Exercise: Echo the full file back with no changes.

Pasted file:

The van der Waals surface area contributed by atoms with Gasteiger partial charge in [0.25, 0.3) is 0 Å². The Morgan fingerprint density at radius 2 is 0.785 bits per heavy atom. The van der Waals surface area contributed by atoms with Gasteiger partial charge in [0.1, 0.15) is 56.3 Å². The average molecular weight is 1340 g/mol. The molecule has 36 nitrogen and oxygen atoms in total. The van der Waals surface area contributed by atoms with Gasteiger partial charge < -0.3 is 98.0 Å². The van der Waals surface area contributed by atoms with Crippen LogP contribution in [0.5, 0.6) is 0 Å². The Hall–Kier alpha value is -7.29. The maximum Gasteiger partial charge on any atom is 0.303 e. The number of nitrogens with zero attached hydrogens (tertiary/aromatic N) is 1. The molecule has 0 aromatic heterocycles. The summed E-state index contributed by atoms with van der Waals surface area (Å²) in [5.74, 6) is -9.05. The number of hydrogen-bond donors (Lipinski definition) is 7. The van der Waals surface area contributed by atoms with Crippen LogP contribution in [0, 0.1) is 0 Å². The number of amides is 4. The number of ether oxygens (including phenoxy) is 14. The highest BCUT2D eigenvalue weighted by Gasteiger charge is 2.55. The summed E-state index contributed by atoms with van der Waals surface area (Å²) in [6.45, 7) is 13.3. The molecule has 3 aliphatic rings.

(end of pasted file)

The van der Waals surface area contributed by atoms with Gasteiger partial charge in [0.25, 0.3) is 0 Å². The Morgan fingerprint density at radius 2 is 0.785 bits per heavy atom. The van der Waals surface area contributed by atoms with Gasteiger partial charge in [0.1, 0.15) is 56.3 Å². The average molecular weight is 1340 g/mol. The molecule has 36 nitrogen and oxygen atoms in total. The van der Waals surface area contributed by atoms with Gasteiger partial charge < -0.3 is 98.0 Å². The van der Waals surface area contributed by atoms with Crippen LogP contribution in [0.5, 0.6) is 0 Å². The Hall–Kier alpha value is -7.29. The maximum Gasteiger partial charge on any atom is 0.303 e. The number of nitrogens with zero attached hydrogens (tertiary/aromatic N) is 1. The molecule has 0 aromatic heterocycles. The summed E-state index contributed by atoms with van der Waals surface area (Å²) in [5.74, 6) is -9.05. The number of hydrogen-bond donors (Lipinski definition) is 7. The van der Waals surface area contributed by atoms with Crippen LogP contribution in [0, 0.1) is 0 Å². The number of amides is 4. The number of ether oxygens (including phenoxy) is 14. The highest BCUT2D eigenvalue weighted by Gasteiger charge is 2.55. The summed E-state index contributed by atoms with van der Waals surface area (Å²) in [6.45, 7) is 13.3. The molecule has 3 aliphatic rings.